Courts should take account of any unjustified failure to pre-notify when assessing damages in any subsequent proceedings for breach of article 8 (para 129).

Whilst damages for breaches of privacy are never as good as preventing the breach in the first place, the maximum level of damages that has been awarded is too low to act as a real deterrent. We recommend that the courts should have the power to award exemplary damages in privacy cases, if necessary by giving the courts that power through legislation. In deciding whether to award exemplary damages the courts should take into account the financial situation of the media organisation concerned (para 134).

Costs and access to justice

The costs of a privacy action are prohibitive to many possible claimants, and can also act to stifle the freedom of the press. Judges and legal representatives must take all possible steps to manage costs more effectively. In particular, we recommend that the practice direction which limits cost capping to exceptional cases should be removed for privacy actions (para 141).

Access to justice is essential for those whose privacy is infringed. Conditional fee agreements have provided people of limited means with the ability to take action when their right to privacy has been infringed; they have also been used by defendants in privacy cases. We have not sought to enter the wider debate on the future of CFAs, but stress that following the reforms to them it is important that access to justice is maintained for all citizens when seeking to protect their right to privacy (para 147).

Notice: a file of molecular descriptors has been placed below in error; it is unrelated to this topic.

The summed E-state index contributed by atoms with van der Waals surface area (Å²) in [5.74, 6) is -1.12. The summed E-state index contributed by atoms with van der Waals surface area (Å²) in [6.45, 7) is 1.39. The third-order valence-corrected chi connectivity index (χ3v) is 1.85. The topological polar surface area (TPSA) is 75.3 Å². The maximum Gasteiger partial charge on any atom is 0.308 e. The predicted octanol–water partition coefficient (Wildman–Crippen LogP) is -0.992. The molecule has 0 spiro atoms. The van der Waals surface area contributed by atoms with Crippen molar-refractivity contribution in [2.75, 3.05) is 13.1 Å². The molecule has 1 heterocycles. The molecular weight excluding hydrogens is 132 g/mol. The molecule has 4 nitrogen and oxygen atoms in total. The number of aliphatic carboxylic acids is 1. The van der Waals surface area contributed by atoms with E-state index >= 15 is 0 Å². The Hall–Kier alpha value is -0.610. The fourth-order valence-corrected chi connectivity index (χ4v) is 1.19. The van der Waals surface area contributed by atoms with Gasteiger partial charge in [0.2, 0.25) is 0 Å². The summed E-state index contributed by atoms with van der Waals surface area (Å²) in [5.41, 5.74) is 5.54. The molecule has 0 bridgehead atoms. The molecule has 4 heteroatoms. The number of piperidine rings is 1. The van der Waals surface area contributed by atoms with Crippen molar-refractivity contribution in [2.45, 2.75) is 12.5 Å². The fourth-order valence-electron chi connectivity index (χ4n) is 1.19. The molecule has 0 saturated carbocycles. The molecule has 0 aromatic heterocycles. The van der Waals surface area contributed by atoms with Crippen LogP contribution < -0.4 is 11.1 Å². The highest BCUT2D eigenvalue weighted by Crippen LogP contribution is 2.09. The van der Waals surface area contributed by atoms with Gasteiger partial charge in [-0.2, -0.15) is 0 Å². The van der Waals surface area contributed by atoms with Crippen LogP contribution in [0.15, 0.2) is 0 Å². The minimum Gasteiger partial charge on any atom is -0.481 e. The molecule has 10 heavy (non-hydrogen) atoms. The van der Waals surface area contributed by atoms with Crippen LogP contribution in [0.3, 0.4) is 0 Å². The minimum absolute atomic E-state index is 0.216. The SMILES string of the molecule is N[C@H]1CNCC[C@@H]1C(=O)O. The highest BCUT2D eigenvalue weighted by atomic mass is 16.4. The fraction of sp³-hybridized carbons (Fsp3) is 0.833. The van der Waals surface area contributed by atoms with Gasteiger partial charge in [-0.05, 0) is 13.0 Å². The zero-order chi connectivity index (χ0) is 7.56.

Many individuals cannot seek redress for a breach of privacy because the legal costs are beyond their means. It is essential that a reformed media regulator provides an alternative route, which is cost free, to prevent and redress breaches of privacy (para 150).

Better regulation of news publications

The need for reform of the PCC

The Press Complaints Commission was not equipped to deal with systemic and illegal invasions of privacy. In this chapter we set out what a reformed media regulator should look like and do (para 160).

Privacy and the PCC

The reformed media regulator needs to play a leading role in resolving privacy complaints. For this to happen, the regulator needs to have recourse to far more effective and timely sanctions than the PCC has. It needs to be, and be seen to be, independent of the newspaper industry. All major news publishers, including online publishers, should come under its jurisdiction. These views inform our subsequent recommendations (para 164).